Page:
upload_2019-8-15_16-22-58.png [​IMG] upload_2019-8-15_16-25-36.png
    EP brakes ( most Southern EMU's & DEMU's ) have extra bits added for electrical control of the release, but the basis is still the single red pipe....
     
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  15. Steve

    Steve Part of the furniture Friend

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    My understanding as someone with virtually no air brake experience is that a single pipe will work dual pipe stock but the graduable element of the dual pipe system is no longer available. With a single pipe system you can apply the brake gradually but you cannot release gradually. Repeated application of the brake will also deplete the reservoir pressure if it does not have time to recharge between applications.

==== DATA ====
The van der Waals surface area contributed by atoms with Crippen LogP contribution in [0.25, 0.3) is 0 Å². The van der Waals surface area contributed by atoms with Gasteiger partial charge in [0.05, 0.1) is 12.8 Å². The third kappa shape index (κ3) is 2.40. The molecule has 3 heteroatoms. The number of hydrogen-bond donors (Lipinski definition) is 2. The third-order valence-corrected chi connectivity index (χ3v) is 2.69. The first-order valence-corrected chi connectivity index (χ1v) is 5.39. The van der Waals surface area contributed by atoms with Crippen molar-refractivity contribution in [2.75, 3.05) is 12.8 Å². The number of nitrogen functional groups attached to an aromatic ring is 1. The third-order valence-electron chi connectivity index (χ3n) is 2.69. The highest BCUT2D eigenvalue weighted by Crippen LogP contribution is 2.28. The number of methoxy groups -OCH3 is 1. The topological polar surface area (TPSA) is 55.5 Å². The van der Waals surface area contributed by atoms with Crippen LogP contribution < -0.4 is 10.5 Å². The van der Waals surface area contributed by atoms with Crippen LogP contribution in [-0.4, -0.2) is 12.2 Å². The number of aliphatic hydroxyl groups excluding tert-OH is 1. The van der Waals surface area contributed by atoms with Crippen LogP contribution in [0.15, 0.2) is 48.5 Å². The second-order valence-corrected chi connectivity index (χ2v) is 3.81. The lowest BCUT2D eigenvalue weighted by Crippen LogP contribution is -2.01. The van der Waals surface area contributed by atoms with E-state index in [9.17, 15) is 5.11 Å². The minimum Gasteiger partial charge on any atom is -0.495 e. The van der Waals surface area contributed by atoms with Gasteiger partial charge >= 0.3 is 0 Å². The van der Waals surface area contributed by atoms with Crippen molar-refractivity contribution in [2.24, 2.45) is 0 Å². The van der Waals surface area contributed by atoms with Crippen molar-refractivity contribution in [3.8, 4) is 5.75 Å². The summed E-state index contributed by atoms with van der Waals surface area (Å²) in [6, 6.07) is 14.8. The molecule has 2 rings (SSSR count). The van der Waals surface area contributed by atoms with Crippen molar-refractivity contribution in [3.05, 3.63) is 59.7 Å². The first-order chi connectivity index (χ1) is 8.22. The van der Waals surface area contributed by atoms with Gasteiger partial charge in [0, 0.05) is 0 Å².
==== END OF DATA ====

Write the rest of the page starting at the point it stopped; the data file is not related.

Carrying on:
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  16. gwalkeriow

    gwalkeriow Well-Known Member

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    That is my understanding as well.
     
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  17. 8126

    8126 Member

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    My understanding is subtly different. The graduated release function on distributors works based on a reference pressure, set from the peak train pipe pressure with a non-return valve. This is completely independent of the main reservoir pipe, which is charging the auxiliary reservoirs at all times its pressure exceeds theirs. The reservoir pipe has no effect on the functioning of the system, except that you'll get more applications without emptying the reservoirs and, when it's at 100psi, faster applications.